SAN FRANCISCO -- Draymond Green warned us this would happen.
In the Warriors' first game at Chase Center, the team made good on all the concerns that NBA observers had entering the season, losing 123-101 to the Los Angeles Lakers on Saturday night.
Golden State's thin frontline was outworked by Anthony Davis -- who finished with 22 points and 10 rebounds in 18 minutes in his Lakers debut -- while guard D'Angelo Russell struggled from the field in his first game with the Warriors.
On Thursday, Green hinted the Warriors had a long way to go to find cohesion. Less than 24 hours later, his team proved his words true.
Here are the takeaways from Golden State's first preseason game.
Steph scores, but D'Angelo doesn't
Stephen Curry looked to christen the new building in perhaps the only way he knows how: attempting a long 3-pointer near midcourt 22 seconds into the contest. The shot didn't hit the rim -- it air-balled -- but Curry found a rhythm, finishing with 18 points, three rebounds and two assists in 18 minutes of duty. Curry's offense was needed as the Lakers jumped to an 11-0 advantage.
While Curry played well, Russell struggled, finishing 2 of 9 from the field and a team-worst minus-24 in the contest.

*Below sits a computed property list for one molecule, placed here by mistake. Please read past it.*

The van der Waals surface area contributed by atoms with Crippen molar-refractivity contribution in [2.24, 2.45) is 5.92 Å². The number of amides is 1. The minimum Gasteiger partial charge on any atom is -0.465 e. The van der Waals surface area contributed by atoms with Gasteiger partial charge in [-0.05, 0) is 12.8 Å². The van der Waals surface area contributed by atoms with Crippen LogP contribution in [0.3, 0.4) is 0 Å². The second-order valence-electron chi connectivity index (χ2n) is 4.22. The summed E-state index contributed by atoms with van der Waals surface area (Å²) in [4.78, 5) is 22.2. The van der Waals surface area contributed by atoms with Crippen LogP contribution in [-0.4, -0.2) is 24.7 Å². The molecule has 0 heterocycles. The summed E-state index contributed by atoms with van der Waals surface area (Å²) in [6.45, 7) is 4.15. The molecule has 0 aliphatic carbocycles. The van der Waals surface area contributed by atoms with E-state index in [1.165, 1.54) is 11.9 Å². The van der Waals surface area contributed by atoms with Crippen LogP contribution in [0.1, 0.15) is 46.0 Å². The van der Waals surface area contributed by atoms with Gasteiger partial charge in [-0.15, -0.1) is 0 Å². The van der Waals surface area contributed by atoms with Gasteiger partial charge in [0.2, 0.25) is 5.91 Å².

With Klay Thompson out until at least the All-Star break, the Curry-Russell tandem will have to work for the Warriors to stay in contention. Russell has All-Star talent, so it would be easy to chalk this up as a one-off performance.
Little size, big problems
Entering the season, Golden State's frontcourt was expected to be thin. And with Willie Cauley-Stein, Kevon Looney and rookie Alan Smailagic out Saturday, struggles came as expected.
Through the first 24 minutes, the Warriors were outrebounded 34-26, as Davis -- the Lakers' prized summer acquisition -- bullied Golden State's frontline on most possessions. Omari Spellman also mustered just six points on 2-of-9 shooting from the field for the Warriors.
Without Kevin Durant, the Warriors' margin for error is thin, and there's no bigger sign of that than in their frontcourt. To remain in contention for an eighth consecutive playoff berth, they'll need more from their unproven frontcourt, and performances like Saturday's cannot happen.
With Smailagic out, Eric Paschall and Jordan Poole were the only rookies to suit up for the Warriors. Poole showed flashes, scoring eight of his 17 points in the second quarter, including a 3-pointer. Meanwhile, Paschall played solid, finishing with 11 points, three rebounds and 3-of-7 shooting from the field.
In the small sample size, there wasn't much to take from either player's performance that we didn't already know. Paschall put in yeoman's work similar to his college career, and Poole isn't afraid to shoot under any circumstance -- a refreshing sight, and one we haven't been accustomed to seeing from recent Warriors draft picks.